YOLA, Nigeria — The borders were closed. Shops, universities, offices and airports, too. Tens of thousands of soldiers, observers and election officials were deployed around the country. Nigerians spent their savings, and risked their lives in some cases, to return to their hometowns to vote. When they went to sleep on the eve of election day, everything seemed in order for a day that was expected to reaffirm the transition to democracy in Africa’s most populous country.
The reality to which they awoke deflated much of that excitement and risked fanning the flames of unrest. About 3 a.m. Saturday, just five hours before polls were scheduled to open, Nigeria’s election commission announced a postponement of the vote for a week, after apparently realizing that large quantities of voting materials were not in place.
“Nobody knows what is going on,” said Muhammed Hammidu, a pepper farmer reached by phone in his home village of Pariya, near the northeastern city of Yola. “Rumors are flying like crazy.”
Both of Nigeria’s biggest political parties have condemned the delay, claiming they were unaware of the election commission’s unpreparedness.
President Muhammadu Buhari said he was “deeply disappointed” and appealed to Nigerians to “refrain from all civil disorder and remain peaceful, patriotic and united to ensure that no force or conspiracy derail our democratic development.”
His main challenger, Atiku Abubakar, also called for calm and said he would join Buhari on Saturday afternoon in Abuja, Nigeria’s capital, at a meeting convened by the election commission to address the next steps.
This year’s election is seen as a chance to shore up Nigeria’s democratic institutions, 20 years after the country formally transitioned to civilian government after decades of military rule. Many here are suspicious of Buhari’s commitment to free and fair elections, and the delay has already elicited a deluge of conspiratorial theories on social media and the popular WhatsApp messaging platform.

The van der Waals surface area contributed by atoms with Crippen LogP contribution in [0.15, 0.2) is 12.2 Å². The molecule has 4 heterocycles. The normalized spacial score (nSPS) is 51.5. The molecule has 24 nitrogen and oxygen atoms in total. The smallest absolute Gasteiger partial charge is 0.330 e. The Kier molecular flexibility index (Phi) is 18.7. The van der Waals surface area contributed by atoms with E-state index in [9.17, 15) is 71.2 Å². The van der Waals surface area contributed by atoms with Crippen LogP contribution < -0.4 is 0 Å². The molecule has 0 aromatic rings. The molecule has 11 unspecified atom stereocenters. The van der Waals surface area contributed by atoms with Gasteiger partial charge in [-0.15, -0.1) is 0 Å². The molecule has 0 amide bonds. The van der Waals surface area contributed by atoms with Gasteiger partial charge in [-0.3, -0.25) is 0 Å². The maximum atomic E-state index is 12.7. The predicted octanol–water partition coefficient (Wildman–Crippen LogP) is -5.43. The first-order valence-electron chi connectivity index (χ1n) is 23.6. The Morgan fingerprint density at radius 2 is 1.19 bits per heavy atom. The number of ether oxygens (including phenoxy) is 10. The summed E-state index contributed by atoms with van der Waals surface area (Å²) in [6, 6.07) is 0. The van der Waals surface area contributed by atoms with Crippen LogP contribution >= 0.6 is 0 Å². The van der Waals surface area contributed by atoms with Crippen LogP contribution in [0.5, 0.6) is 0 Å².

“This dents the credibility of the election, because at best the election commission was incompetent,” said Amaka Anku, a Nigeria analyst at the Eurasia Group. “They couldn’t figure this out until 3 in the morning? Like, there are no excuses. How could they not know? That’s what everyone will be asking.”
Anku and other analysts have said the likelihood of political violence is low in this election as Buhari and Abubakar are Muslims from the same ethnic group, lessening the sense of rivalry that has driven bloodshed in the past. The delay slightly raises those fears, said Anku, but the larger concern is a greatly depressed turnout.
“People have spent their money to go home this one time to vote and many won’t do the same again, especially with a postponement being announced so suddenly,” she said.
Nigeria’s past two elections have been delayed, though the election commission had assured voters as recently as last week that there was “no room” for postponement this time.